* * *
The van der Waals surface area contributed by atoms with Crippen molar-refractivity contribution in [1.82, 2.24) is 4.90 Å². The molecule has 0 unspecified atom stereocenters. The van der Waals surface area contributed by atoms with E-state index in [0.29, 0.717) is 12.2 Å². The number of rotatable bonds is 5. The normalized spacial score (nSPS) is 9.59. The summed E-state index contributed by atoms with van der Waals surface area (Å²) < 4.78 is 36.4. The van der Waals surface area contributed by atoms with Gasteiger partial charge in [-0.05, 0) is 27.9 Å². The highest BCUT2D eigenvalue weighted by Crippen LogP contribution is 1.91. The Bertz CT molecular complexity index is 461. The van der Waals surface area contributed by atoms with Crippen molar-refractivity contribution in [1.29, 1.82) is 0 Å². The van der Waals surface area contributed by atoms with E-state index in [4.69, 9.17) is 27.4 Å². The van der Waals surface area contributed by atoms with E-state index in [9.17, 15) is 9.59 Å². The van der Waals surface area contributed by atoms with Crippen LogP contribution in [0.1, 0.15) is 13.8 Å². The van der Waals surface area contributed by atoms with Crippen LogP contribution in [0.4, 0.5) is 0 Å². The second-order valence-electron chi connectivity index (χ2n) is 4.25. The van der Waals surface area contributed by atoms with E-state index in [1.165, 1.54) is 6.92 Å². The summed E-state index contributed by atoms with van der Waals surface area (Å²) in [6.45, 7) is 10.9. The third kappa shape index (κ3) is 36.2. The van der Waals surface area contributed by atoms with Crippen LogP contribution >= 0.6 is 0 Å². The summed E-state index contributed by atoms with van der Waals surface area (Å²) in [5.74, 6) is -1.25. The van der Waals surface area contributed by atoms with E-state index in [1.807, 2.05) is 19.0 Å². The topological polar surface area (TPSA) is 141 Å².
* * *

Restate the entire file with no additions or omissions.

The van der Waals surface area contributed by atoms with Crippen molar-refractivity contribution in [1.82, 2.24) is 4.90 Å². The molecule has 0 unspecified atom stereocenters. The van der Waals surface area contributed by atoms with E-state index in [0.29, 0.717) is 12.2 Å². The number of rotatable bonds is 5. The normalized spacial score (nSPS) is 9.59. The summed E-state index contributed by atoms with van der Waals surface area (Å²) < 4.78 is 36.4. The van der Waals surface area contributed by atoms with Gasteiger partial charge in [-0.05, 0) is 27.9 Å². The highest BCUT2D eigenvalue weighted by Crippen LogP contribution is 1.91. The Bertz CT molecular complexity index is 461. The van der Waals surface area contributed by atoms with Crippen molar-refractivity contribution in [1.29, 1.82) is 0 Å². The van der Waals surface area contributed by atoms with E-state index in [4.69, 9.17) is 27.4 Å². The van der Waals surface area contributed by atoms with E-state index in [9.17, 15) is 9.59 Å². The van der Waals surface area contributed by atoms with Crippen LogP contribution in [0.1, 0.15) is 13.8 Å². The van der Waals surface area contributed by atoms with Crippen LogP contribution in [0.4, 0.5) is 0 Å². The second-order valence-electron chi connectivity index (χ2n) is 4.25. The van der Waals surface area contributed by atoms with E-state index in [1.165, 1.54) is 6.92 Å². The summed E-state index contributed by atoms with van der Waals surface area (Å²) in [6.45, 7) is 10.9. The third kappa shape index (κ3) is 36.2. The van der Waals surface area contributed by atoms with Crippen LogP contribution >= 0.6 is 0 Å². The summed E-state index contributed by atoms with van der Waals surface area (Å²) in [5.74, 6) is -1.25. The van der Waals surface area contributed by atoms with E-state index in [1.807, 2.05) is 19.0 Å². The topological polar surface area (TPSA) is 141 Å².